Money is like a sixth sense, and you can’t make use of the other five without it.
— William Somerset Maughan
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By 2020 Australia will have only 1 city with a population greater than 5 million, China will have 93. This is not surprising considering 14 million Chinese each year migrate to cities in search for work. That is a lot of people, 126 million in the years leading to 2020, but where will they all work? Most likely in one of the 50,000 new sky scrapers scheduled to be built by 2025. 

As with all massive social shifts in history, economic shifts follow close behind and the new rich quickly make a significant fortune. For the Industrial Revolution it was Carnegie, in the Information Revolution, Bill Gates and in China today it is going to be... you. 

Political editor Malcom Farr of the Canberra Press Club, quotes a China ‘expert’; “if you are in the construction industry and do a TAFE course in basic Mandarin, you could become a billionaire”. 

Whilst that may certainly be the truth and the fortunate case for some, it is more likely that a large construction company will send an employee to China to manage an international contract rather than a TAFE graduate chasing the gold rush alone.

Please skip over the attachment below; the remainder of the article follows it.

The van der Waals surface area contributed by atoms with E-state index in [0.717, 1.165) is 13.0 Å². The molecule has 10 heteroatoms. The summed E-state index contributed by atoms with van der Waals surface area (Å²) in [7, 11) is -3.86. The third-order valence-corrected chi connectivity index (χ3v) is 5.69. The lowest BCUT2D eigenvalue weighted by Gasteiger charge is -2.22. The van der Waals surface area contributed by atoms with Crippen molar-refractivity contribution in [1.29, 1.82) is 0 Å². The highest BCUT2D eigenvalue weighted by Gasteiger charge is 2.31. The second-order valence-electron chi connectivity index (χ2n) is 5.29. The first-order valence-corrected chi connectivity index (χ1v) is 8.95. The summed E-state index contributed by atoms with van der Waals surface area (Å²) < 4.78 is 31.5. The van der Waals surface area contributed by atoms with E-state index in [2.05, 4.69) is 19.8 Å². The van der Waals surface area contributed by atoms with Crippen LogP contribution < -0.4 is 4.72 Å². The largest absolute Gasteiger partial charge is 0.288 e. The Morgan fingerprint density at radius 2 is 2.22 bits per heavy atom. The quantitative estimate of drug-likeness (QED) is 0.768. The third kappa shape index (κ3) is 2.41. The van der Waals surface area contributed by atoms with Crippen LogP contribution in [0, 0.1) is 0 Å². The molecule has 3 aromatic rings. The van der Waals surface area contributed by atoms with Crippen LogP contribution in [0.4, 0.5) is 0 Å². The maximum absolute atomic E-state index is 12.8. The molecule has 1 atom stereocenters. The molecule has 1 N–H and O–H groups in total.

Mandarin language is merely a fundamental expectation for expatriate employees. The more important consideration for organisations is to arm their people with a full stocked cultural tool belt in the form of diversity training. 

Understanding the cultural nuances of how to conduct conversation, meetings and transactions may make or break a project. Even something as simple as the length of time to hold direct eye contact or how to cross legs when seated, can position your staff as either rude or collegiate.

Just because we’ve become successful in one market, does not guarantee our success in another, unless we first become masters of cultural diversity.

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